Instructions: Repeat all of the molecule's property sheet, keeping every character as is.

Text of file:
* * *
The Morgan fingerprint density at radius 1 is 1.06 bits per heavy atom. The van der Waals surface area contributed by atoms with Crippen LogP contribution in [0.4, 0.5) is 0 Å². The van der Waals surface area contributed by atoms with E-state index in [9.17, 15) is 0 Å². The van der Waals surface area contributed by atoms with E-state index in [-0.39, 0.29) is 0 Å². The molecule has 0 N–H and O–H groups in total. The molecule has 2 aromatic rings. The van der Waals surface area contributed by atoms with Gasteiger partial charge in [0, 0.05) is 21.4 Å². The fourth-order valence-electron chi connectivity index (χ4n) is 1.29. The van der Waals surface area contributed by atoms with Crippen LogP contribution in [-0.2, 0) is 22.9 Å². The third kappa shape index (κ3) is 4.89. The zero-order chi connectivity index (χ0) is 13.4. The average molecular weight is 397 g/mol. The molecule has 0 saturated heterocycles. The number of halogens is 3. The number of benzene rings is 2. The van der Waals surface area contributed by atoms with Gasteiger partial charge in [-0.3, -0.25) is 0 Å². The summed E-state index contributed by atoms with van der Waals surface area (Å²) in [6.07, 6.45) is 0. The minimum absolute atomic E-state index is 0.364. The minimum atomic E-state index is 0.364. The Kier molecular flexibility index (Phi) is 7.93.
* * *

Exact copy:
The Morgan fingerprint density at radius 1 is 1.06 bits per heavy atom. The van der Waals surface area contributed by atoms with Crippen LogP contribution in [0.4, 0.5) is 0 Å². The van der Waals surface area contributed by atoms with E-state index in [9.17, 15) is 0 Å². The van der Waals surface area contributed by atoms with E-state index in [-0.39, 0.29) is 0 Å². The molecule has 0 N–H and O–H groups in total. The molecule has 2 aromatic rings. The van der Waals surface area contributed by atoms with Gasteiger partial charge in [0, 0.05) is 21.4 Å². The fourth-order valence-electron chi connectivity index (χ4n) is 1.29. The van der Waals surface area contributed by atoms with Crippen LogP contribution in [-0.2, 0) is 22.9 Å². The third kappa shape index (κ3) is 4.89. The zero-order chi connectivity index (χ0) is 13.4. The average molecular weight is 397 g/mol. The molecule has 0 saturated heterocycles. The number of halogens is 3. The number of benzene rings is 2. The van der Waals surface area contributed by atoms with Gasteiger partial charge in [-0.3, -0.25) is 0 Å². The summed E-state index contributed by atoms with van der Waals surface area (Å²) in [6.07, 6.45) is 0. The minimum absolute atomic E-state index is 0.364. The minimum atomic E-state index is 0.364. The Kier molecular flexibility index (Phi) is 7.93.